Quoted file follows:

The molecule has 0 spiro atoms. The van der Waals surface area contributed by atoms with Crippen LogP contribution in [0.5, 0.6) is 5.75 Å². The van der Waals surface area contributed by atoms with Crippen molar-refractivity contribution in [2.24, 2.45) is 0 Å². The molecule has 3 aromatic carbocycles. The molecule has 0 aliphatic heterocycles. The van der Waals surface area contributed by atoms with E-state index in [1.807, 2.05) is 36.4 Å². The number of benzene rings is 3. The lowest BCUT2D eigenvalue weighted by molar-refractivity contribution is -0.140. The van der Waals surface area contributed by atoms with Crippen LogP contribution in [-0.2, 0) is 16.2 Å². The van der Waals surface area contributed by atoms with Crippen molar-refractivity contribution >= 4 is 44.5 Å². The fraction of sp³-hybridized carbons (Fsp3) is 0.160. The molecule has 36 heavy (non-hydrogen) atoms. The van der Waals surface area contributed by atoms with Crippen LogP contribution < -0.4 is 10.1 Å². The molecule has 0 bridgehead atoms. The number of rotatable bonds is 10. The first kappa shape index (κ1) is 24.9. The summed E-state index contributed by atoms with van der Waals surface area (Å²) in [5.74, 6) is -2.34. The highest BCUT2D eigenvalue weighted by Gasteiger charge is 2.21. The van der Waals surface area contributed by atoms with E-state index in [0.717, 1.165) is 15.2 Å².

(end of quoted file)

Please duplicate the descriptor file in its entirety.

The molecule has 0 spiro atoms. The van der Waals surface area contributed by atoms with Crippen LogP contribution in [0.5, 0.6) is 5.75 Å². The van der Waals surface area contributed by atoms with Crippen molar-refractivity contribution in [2.24, 2.45) is 0 Å². The molecule has 3 aromatic carbocycles. The molecule has 0 aliphatic heterocycles. The van der Waals surface area contributed by atoms with E-state index in [1.807, 2.05) is 36.4 Å². The number of benzene rings is 3. The lowest BCUT2D eigenvalue weighted by molar-refractivity contribution is -0.140. The van der Waals surface area contributed by atoms with Crippen LogP contribution in [-0.2, 0) is 16.2 Å². The van der Waals surface area contributed by atoms with Crippen molar-refractivity contribution >= 4 is 44.5 Å². The fraction of sp³-hybridized carbons (Fsp3) is 0.160. The molecule has 36 heavy (non-hydrogen) atoms. The van der Waals surface area contributed by atoms with Crippen LogP contribution < -0.4 is 10.1 Å². The molecule has 0 bridgehead atoms. The number of rotatable bonds is 10. The first kappa shape index (κ1) is 24.9. The summed E-state index contributed by atoms with van der Waals surface area (Å²) in [5.74, 6) is -2.34. The highest BCUT2D eigenvalue weighted by Gasteiger charge is 2.21. The van der Waals surface area contributed by atoms with E-state index in [0.717, 1.165) is 15.2 Å².